The Step 2.A is called when the modal view is presented while Step 2.B when it’s is dismissed.

We can just look at the code for the block 2.A:

    //STEP 2A: From the First View(INITIAL) -> to the Second View(MODAL)
    if(self.transitionTo == MODAL){
        //1.Settings for the fromVC ............................
        CGAffineTransform rotation;
        rotation = CGAffineTransformMakeRotation(M_PI);
        fromVC.view.frame = sourceRect;
        fromVC.view.layer.anchorPoint = CGPointMake(0.5, 0.0);
        fromVC.view.layer.position = CGPointMake(160.0, 0);
        //2.Insert the toVC view...........................
        UIView *container = [transitionContext containerView];
        [container insertSubview:toVC.view belowSubview:fromVC.view];
        CGPoint final_toVC_Center =;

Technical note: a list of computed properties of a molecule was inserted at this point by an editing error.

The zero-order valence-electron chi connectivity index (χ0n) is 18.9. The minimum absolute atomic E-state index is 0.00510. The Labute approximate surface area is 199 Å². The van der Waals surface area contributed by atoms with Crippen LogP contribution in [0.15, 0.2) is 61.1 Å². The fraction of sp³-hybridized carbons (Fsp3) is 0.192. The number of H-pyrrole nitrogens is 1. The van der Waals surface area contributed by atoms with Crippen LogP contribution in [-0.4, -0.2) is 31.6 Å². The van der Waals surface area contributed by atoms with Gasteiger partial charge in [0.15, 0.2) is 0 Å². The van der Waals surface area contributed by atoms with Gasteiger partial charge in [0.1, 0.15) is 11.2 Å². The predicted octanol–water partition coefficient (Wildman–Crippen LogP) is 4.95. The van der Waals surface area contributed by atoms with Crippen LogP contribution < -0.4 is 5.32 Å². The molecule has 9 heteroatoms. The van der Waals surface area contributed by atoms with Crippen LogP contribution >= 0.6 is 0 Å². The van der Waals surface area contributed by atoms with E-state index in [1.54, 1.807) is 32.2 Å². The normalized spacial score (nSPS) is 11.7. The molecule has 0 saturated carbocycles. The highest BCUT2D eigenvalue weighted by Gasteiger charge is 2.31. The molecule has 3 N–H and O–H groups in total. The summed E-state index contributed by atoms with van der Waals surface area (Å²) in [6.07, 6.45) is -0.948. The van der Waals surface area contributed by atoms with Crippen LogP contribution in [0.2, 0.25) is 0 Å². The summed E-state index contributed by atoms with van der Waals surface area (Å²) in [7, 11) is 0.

= CGPointMake(-sourceRect.size.width, sourceRect.size.height);
        toVC.view.transform = CGAffineTransformMakeRotation(M_PI/2);
        //3.Perform the animation...............................
        [UIView animateWithDuration:1.0
                             //Setup the final parameters of the 2 views
                             //the animation interpolates from the current parameters
                             //to the next values.
                             fromVC.view.transform = rotation;
                    = final_toVC_Center;
                             toVC.view.transform = CGAffineTransformMakeRotation(0);
                         } completion:^(BOOL finished) {
                             //When the animation is completed call completeTransition
                             [transitionContext completeTransition:YES];